The candidates vying for the 19th Legislative District’s Position 1 seat in the state House of Representatives have striking differences in style. Four-term Democratic Rep. Dean Takko specializes in detail-oriented policymaking in sometimes overlooked problems, while Republican challenger Dixie Kolditz speaks in broad strokes about big issues.
Takko has a nuanced understanding of local government issues as a retired Cowlitz County Assessor, and sits on the House Local Government Committee.
As a member of the House Transportation Committee, the Longview Democrat helped shepherd legislation critical to continuing construction of pontoons in Aberdeen. Without the Legislature intervening and approving an exemption to the Shoreline Management Act in the wake of environmental appeals that ultimately were rejected, the project would have grounded to a halt.
“Those are jobs. I hear people say that government doesn’t create jobs. Well, go ask those 250 or 300 people working on the pontoons if that’s a job or not,” he said.
Takko also worked on gun rights legislation this past session, trying to protect existing shooting ranges from nuisance complaints, although the bill didn’t pass.
“A lot of the things I work on are kind of wonky type stuff, they’re not the big ‘let’s solve healthcare or school funding,’ ” Takko said. He cited a multi-year effort that recently passed the Legislature called the Underground Utilities Damage Prevention Act. Takko said it took a lot of coordination with utilities on the safety and reporting requirements for entities that work with or near underground utilities.
“It’s one of those things that most people don’t even think about until someone digs into a gas pipeline and there’s a big explosion. That’s the kind of thing I like to work on, policy stuff,” Takko explained.
Kolditz, by contrast, said she’s looking to clear out many rules governing business, many of which are redundant. She said in talking with other business owners, that’s one of the main complaints she’s heard, along with unduly lengthy permitting processes.
“I’m not saying you cut corners, I’m just saying that a lot of our permitting process in a lot of ways, it takes too long,” Kolditz said. She said Oregon, for example, often has much simpler permitting.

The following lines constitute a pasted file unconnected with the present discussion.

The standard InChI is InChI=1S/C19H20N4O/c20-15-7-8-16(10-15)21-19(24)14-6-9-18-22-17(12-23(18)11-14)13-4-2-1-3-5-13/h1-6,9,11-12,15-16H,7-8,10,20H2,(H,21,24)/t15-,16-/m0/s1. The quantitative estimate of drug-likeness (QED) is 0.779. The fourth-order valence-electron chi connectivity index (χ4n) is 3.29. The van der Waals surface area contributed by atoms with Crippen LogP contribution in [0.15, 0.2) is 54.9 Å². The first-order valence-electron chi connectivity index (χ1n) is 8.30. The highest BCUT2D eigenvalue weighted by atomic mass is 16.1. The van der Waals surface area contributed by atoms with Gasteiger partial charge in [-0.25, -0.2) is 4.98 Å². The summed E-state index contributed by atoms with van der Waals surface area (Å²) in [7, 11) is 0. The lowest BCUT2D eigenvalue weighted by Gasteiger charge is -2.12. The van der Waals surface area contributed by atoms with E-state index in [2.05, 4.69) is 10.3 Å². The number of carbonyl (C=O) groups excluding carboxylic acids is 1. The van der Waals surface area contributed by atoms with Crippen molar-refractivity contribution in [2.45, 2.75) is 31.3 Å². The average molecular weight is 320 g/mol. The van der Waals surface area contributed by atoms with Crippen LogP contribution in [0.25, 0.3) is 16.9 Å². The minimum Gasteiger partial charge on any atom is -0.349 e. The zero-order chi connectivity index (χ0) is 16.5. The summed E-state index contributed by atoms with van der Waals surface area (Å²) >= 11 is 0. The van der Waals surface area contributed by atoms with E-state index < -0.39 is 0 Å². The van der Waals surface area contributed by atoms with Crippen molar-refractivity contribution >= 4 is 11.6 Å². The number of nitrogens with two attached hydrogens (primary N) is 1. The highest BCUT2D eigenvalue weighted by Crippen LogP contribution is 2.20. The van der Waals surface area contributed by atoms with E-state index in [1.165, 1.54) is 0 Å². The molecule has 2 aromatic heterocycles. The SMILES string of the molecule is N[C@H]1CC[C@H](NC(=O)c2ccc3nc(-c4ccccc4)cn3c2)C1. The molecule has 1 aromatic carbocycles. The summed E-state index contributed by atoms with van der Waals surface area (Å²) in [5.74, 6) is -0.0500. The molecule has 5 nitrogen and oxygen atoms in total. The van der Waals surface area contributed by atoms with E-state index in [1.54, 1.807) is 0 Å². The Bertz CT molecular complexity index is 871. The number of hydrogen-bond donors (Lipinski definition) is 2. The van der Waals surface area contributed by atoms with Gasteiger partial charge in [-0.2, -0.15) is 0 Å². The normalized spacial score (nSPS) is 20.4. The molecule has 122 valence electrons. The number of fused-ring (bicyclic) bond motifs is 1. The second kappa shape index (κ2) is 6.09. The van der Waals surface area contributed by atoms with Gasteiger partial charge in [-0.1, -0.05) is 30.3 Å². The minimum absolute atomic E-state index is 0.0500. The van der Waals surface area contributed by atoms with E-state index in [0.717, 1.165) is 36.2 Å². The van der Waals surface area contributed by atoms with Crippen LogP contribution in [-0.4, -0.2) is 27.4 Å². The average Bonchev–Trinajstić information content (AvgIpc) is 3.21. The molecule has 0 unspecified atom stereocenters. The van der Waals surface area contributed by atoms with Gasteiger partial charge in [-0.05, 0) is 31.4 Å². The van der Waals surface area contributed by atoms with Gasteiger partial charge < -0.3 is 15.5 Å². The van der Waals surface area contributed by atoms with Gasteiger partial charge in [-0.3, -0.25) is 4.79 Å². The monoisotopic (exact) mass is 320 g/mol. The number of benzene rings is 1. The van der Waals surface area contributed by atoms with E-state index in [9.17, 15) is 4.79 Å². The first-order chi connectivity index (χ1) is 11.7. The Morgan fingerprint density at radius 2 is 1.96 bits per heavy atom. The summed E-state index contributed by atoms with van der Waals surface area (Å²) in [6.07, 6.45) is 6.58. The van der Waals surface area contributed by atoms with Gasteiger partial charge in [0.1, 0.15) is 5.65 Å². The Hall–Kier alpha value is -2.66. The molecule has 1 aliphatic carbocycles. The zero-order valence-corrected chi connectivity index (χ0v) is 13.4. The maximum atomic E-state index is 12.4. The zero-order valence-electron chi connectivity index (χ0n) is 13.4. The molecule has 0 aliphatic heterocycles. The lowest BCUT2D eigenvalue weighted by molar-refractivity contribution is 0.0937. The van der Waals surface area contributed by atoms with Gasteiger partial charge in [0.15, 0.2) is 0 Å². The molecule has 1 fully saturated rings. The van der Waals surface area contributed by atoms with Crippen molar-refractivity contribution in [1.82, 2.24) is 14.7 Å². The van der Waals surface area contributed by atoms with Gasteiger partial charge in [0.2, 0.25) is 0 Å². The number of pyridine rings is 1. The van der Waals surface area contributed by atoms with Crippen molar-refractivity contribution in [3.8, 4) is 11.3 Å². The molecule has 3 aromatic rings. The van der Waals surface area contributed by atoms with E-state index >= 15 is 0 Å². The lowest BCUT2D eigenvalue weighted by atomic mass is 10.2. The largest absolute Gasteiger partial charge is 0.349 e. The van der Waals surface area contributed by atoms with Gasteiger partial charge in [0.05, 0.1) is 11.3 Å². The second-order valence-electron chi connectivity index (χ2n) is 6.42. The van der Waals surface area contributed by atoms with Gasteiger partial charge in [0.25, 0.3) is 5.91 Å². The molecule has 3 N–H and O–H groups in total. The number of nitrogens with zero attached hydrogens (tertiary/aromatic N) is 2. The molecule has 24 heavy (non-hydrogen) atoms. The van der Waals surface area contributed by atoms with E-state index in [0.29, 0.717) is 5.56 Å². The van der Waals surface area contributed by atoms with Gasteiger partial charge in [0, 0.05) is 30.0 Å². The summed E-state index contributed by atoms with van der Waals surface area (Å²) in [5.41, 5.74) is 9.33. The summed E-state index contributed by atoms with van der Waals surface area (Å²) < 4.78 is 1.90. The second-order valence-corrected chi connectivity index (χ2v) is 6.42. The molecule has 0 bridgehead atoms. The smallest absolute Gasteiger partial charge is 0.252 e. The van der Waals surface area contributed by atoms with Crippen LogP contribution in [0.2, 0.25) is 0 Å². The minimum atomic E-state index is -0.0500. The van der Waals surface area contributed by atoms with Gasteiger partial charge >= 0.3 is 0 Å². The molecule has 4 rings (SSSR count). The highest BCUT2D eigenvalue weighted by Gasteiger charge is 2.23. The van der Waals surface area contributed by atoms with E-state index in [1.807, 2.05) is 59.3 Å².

“The sooner we fix that, the sooner we can help business so they can hire more people,” she said.
In her businesses, particularly the one focused on providing residential care to people with disabilities, Kolditz said she’s been struck time and again by government training requirements for her staff. Often, they’ve already trained on that topic, she said, but not through the government program, so Kolditz has been forced to re-train her staff on the same topics.
“There’s a lot of redundancy in the rules,” she said. “That is what I would love to work on, is finding those rules that are not working and take the ones that are working and say, ‘How can we make this better?’ ”
Kolditz, a Cathlamet Republican, was born and raised in Johannesburg, South Africa, during apartheid. In 1995, she received a scholarship to attend Brigham Young University in Utah, where she met and married her husband. She owns two businesses, and first got involved in politics in 2010. Kolditz was invited by Congresswoman Jaime Herrera Beutler to testify in front of Congress about her life and business experiences.
Kolditz said focusing on reforming government, particularly in areas like Worker’s Compensation, could free up millions to be used toward other issues, like fully funding education. In this year’s budget, Kolditz said she isn’t convinced the $1 billion infusion to education will fix the problem because there hasn’t been enough research on just what the state’s issue is.
“Nobody’s explained to us what really is the problem,” she said. “Why are our schools not doing well, where is this $1 billion going? I don’t think that’s fair to tell the taxpayers, ‘Hey you have to come up with this $1 billion,’ without really telling us what we’re fixing.”
Takko said he’s been working in his caucus to help find a solution, but a lot would depend on what happens in this election. In the past several budgets, he said, the Legislature has made the easy cuts, and then some.
“This budget coming up in this next biennium is going to be tougher than the ones we had before,” Takko said. “We’ve cut everything there is to cut that’s reasonable as far as I’m concerned, and now we’re going to have to cut a couple billion more.”
He said revenue might be something the Legislature has to look at down the road.
Recently, Takko has been working with local governments on their issues. At a recent forum hosted by the Association of Washington Cities, he said the top two issues seemed to be public defense costs and onerous public records requests.
“There’s some real horror stories. Gold Bar is considering unincorporating just to get out from under, I think it’s about $250,000 in costs to do a public records request,” he said. “It’s very easy to make a records request that would be very onerous on the jurisdiction.”
He said he’s working on a narrowly tailored bill for court review of some requests.
Kolditz is focusing on doorbelling and phone banks in the run-up to the election. She said she’s encouraging the people she talks to to get involved in the processes of government any way they can.
“We’re in the mess that we are because a lot of us are not involved. When we’re not involved with our government, our government goes amok,” she said. “If you’re not involved, you deserve what you get.”